Structural determinants for pyrabactin recognition in ABA receptors in Oryza sativa
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We determined the structure of OsPYL/RCAR3:OsPP2C50 complex with pyrabactin. Our results suggest that a less-conserved phenylalanine of OsPYL/RCAR subfamily I is one of considerations of ABA agonist development for Oryza sativa.
Pyrabactin is a synthetic chemical mimicking abscisic acid (ABA), a naturally occurring phytohormone orchestrating abiotic stress responses. ABA and pyrabactin share the same pocket in the ABA receptors but pyrabactin modulates ABA signaling differently, exhibiting both agonistic and antagonistic effects. To explore structural determinants of differential functionality of pyrabactin, we determined the crystal structure of OsPYL/RCAR3:pyrabactin:OsPP2C50, the first rice ABA receptor:co-receptor complex structure with a synthetic ABA mimicry. The water-mediated interaction between the wedging Trp-259 of OsPP2C50 and pyrabactin is lost, undermining the structural integrity of the ABA receptor:co-receptor. The loss of the interaction of the wedging tryptophan of OsPP2C with pyrabactin appears to contribute to the weaker functionality of pyrabactin. Pyrabactin in the OsPYL/RCAR3:OsPP2C50 complex adopts a conformation different from that in ABA receptors from Arabidopsis. Phe125, specific to the subfamily I of OsPYL/RCARs in the ABA binding pocket, appears to be the culprit for the differential conformation of pyrabactin. Although the gate closure essential for the integrity of ABA receptor:co-receptor is preserved in the presence of pyrabactin, Phe125 apparently restricts accessibility of pyrabactin, leading to decreased affinity for OsPYL/RCAR3 evidenced by phosphatase assay. However, Phe125 does not affect conformation and accessibility of ABA. Yeast two-hybrid, germination and gene transcription analyses in rice also support that pyrabactin imposes a weak effect on the control of ABA signaling. Taken together, our results suggest that phenylalanine substitution of OsPYL/RCARs subfamily I may be one of considerations for ABA synthetic agonist development.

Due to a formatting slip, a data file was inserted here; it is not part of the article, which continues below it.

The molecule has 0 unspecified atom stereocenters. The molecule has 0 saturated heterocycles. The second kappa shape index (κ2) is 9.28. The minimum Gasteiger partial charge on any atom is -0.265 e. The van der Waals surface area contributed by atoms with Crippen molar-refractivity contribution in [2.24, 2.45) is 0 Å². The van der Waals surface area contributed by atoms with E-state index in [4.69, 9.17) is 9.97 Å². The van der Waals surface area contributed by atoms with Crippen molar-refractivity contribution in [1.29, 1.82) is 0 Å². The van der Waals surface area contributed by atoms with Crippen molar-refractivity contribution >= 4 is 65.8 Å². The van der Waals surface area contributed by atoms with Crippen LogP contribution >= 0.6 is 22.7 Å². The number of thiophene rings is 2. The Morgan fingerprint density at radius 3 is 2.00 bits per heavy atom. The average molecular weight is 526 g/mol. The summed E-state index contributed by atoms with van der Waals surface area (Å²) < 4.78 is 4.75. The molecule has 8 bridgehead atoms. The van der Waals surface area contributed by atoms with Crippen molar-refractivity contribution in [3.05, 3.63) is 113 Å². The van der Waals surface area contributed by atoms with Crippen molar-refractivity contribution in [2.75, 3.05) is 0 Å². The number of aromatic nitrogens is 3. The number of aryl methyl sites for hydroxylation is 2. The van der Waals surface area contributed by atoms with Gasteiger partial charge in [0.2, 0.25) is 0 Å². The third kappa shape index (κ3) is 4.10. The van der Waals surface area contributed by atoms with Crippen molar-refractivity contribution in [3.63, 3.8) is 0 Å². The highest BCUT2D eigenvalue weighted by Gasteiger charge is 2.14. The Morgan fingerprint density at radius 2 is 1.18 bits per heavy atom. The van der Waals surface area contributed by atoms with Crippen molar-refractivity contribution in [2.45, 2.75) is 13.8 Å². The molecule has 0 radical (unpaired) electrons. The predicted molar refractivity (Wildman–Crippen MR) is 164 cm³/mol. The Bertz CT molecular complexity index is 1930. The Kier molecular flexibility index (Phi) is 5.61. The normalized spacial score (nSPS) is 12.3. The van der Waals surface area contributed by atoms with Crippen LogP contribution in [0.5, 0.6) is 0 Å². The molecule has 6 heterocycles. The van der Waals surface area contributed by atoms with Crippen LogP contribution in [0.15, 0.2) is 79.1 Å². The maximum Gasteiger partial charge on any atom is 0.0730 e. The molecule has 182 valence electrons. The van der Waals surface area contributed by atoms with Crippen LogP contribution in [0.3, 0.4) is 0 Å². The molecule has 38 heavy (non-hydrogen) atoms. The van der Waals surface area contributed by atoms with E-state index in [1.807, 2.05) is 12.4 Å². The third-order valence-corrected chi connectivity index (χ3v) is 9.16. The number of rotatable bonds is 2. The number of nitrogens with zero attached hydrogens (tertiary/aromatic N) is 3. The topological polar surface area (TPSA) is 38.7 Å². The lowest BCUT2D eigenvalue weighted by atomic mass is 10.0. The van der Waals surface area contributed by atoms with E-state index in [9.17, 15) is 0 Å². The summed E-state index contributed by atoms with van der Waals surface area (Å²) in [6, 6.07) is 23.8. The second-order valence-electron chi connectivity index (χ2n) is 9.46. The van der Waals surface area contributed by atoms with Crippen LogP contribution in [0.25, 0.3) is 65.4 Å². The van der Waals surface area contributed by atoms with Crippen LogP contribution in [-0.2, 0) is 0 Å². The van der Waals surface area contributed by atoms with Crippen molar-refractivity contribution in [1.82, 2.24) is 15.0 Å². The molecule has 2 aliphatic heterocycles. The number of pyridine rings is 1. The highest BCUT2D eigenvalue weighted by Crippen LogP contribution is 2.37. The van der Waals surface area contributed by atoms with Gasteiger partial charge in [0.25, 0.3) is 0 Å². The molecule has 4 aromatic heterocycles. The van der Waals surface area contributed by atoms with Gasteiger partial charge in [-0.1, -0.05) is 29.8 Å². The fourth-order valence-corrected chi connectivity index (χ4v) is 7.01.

KeywordsABA Pyrabactin ABA receptor Type 2C protein phosphatase Oryza sativa
We thank the staff members at beamline 5C, Pohang Accelerator Laboratory for technical assistance in crystallographic data collection. This work was supported by the Next-Generation BioGreen 21 Program (PJ01335001 and PJ01367602) through the Rural Development Agency and the National Research Foundation of Korea grants awarded by the Basic Science Research Program (NRF-2018R1A2B6004367) and the Science Research Center Program (SRC-2017R1A5A1014560).
SL conceived research plans and supervised experiments. SH and SL designed experiments. SH and YL performed most of the experiments and analyzed the data. EJP, MKM, YL, T-HK, and B-GK performed some experiments and analyzed the data for supporting main idea. SH, YL, and SL wrote the article with contributions of all the authors.
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